Formally called the Shyama Prasad Mukherji Rurban Mission (SPMRM), the Rurban mission was developed to bridge the gap between rural and urban India. Launched in 2016 by Prime Minister Narendra Modi, the mission was kicked off with the aim to create 300 rural growth clusters across the country.
At the launch of the Rurban mission, Prime Minister Narendra Modi said, "We cannot leave people to their fate. Therefore, we devised the idea of the Rurban mission that would promote the growth of villages and its residents at the place where they are.”
The initial vision of the initiative was to convert geographically contiguous villages into growth centres consisting of all kinds of facilities with respect to education, healthcare, infrastructure and yet, keeping the ‘rural spirit’ intact.
How is Rurban different?
Anurima Mukherjee Basu, a professor who teaches urban planning and specialises in rural-urban linkages, reiterates this and says, “The uniqueness of Rurban mission compared to schemes like PURA (Providing Urban Amenities to Rural Areas) and UIDSSMT (Urban Infrastructure Development Scheme for Small and Medium Towns), is that it focuses on the larger picture. While PURA and UIDSSMT, are both aimed only towards providing urbanized infrastructure in rural areas, Rurban goes a step beyond to ensure access to basic amenities like education, healthcare, housing, etc.”
Mukherjee Basu emphasizes the neglect towards peri-urban areas in the country. She adds, “There have been many schemes in the past which have specifically focussed on urban areas or rural territories. The peri-urban areas were not given much importance. This was mainly due to a policy gap.”
However, she feels that the Rurban mission will improve things for the better.
New age (R)urbanization - Decentralised and revitalized
Mukherjee Basu talks about the massive shift in urbanization patterns across India. She says, “If we look at the 2001 census, urbanization and population explosion was majorly witnessed in the larger cities and in existing urban areas. In the 2011 census, a clear shift in urbanization can be seen, which is also known as subaltern or in-situ urbanization, with inhabitants crowding in peri-urban areas, smaller towns and rural belts.”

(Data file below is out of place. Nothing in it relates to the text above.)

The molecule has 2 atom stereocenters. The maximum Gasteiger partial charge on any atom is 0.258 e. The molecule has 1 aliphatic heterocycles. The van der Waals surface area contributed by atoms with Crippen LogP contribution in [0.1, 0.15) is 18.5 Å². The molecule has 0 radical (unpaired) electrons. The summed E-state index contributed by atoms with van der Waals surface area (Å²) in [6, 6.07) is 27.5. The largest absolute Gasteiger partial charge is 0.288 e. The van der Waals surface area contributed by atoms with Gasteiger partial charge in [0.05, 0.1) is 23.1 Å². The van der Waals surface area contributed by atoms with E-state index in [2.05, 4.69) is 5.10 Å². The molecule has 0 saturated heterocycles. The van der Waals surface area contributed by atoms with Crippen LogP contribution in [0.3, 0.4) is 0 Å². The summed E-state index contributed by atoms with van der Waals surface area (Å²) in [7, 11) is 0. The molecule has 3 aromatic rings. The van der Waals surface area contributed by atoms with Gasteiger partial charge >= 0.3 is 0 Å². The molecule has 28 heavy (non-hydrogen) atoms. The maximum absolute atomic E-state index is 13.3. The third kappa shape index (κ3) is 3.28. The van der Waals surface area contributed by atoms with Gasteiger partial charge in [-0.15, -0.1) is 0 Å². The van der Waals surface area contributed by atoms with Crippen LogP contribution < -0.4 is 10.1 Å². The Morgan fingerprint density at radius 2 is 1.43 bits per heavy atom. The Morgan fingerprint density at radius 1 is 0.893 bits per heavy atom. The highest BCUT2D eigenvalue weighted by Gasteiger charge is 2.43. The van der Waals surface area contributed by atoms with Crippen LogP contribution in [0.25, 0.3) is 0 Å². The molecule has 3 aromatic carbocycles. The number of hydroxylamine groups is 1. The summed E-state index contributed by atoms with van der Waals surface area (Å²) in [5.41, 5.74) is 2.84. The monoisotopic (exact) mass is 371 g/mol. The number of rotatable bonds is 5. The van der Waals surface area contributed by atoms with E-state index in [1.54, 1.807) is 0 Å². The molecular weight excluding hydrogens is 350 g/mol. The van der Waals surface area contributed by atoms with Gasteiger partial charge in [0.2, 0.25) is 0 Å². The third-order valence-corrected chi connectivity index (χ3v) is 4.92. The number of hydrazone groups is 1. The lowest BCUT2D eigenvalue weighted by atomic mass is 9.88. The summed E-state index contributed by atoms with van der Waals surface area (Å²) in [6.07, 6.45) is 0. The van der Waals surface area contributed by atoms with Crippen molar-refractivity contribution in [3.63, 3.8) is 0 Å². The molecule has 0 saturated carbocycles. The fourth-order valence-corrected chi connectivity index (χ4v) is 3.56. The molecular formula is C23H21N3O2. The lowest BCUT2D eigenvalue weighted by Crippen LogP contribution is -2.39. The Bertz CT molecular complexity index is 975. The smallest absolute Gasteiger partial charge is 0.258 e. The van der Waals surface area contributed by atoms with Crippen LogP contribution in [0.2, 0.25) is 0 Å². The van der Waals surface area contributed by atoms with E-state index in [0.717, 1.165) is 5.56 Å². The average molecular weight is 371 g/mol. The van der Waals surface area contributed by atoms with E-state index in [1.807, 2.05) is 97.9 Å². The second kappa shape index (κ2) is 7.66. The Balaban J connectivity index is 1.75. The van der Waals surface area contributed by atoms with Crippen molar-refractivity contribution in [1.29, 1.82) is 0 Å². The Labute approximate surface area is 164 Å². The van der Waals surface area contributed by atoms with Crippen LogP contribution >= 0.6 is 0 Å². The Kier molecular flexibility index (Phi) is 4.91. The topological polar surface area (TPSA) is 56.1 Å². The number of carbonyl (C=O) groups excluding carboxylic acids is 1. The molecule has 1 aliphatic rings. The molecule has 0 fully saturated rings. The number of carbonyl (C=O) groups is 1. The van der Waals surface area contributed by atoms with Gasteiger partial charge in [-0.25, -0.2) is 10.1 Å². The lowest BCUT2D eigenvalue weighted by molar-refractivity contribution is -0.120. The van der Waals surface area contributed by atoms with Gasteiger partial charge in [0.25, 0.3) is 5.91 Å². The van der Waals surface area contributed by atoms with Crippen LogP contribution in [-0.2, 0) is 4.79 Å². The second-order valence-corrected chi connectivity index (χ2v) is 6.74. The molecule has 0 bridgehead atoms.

Alongside Rurban, due to other corridor-led developments, rural areas are set to undergo massive transformations in the near future, reveals Mukherjee Basu. The most notable among these corridor-led developments is the Delhi-Mumbai Industrial Corridor (DMIC).
DMIC is a planned industrial development between India’s capital, New Delhi, to India’s financial hub, Mumbai. The development under DMIC comprises 24 industrial regions, eight smart cities, two international airports, five power projects, two mass rapid transit systems, and two logistical hubs. In addition to these direct developments, large patches of peri-urban and rural areas located along this corridor, will be witnessing massive transformations.
Mukherjee Basu is extremely optimistic about the indirect role DMIC can add to the rural and peri-urban areas along that corridor.
“With land being available at cheaper prices, and traditional occupations such as agriculture and fishing gradually getting replaced by other businesses like trading, logistics and manufacturing, rural India is undergoing transformation by leaps and bounds,” says Mukherjee Basu.
In addition to developing rural areas, the Rurban mission aims to limit migration from rural to urban areas, with a vision to decongest cities.
Prime Minister Modi emphasized this during the launch and said, “The burden of population in cities has resulted in growth of slums. Even migrating people don't think about where they would live and from where they would get basic facilities like drinking water.”
Adding to it, he said that migration leads to uneven development of cities. “Should we then leave people to their fate? Should we compel them to live in jhuggi jhopri? We cannot. That is why we came up with this 'Rurban Mission'.”
Rurban mission - Ground reality
Mukherjee Basu, who has worked on Rurban projects in Gujarat, says that the Rurban mission has not been able to live up to its expectations in some regions. “The initial progress of this mission in Gujarat was very good. However, progress has become sluggish of late, especially after COVID-19.” She adds, “Some states like Chhattisgarh are very proactive, and have done extremely good work.” As per state rankings released by the Government of India in December 2020, Chhattisgarh, Telangana, Tamil Nadu, Uttar Pradesh and Punjab, emerged as the top five states, as far as work in the Rurban mission is concerned.
However, one of the reasons why the Rurban has not been able to achieve the level of success that other government missions like Swacch Bharat (Clean India) or Smart Cities have been able to achieve is a lack of coordination between the central and state governments. This makes aspects like funding and approvals difficult and time consuming. For instance, the preparation of DPRs (Detailed Project Report) is a tedious process wherein the State has to mobilize DPRs from different line departments for different projects. This adds up to the existing delays.
Edited by Roshni Shroff
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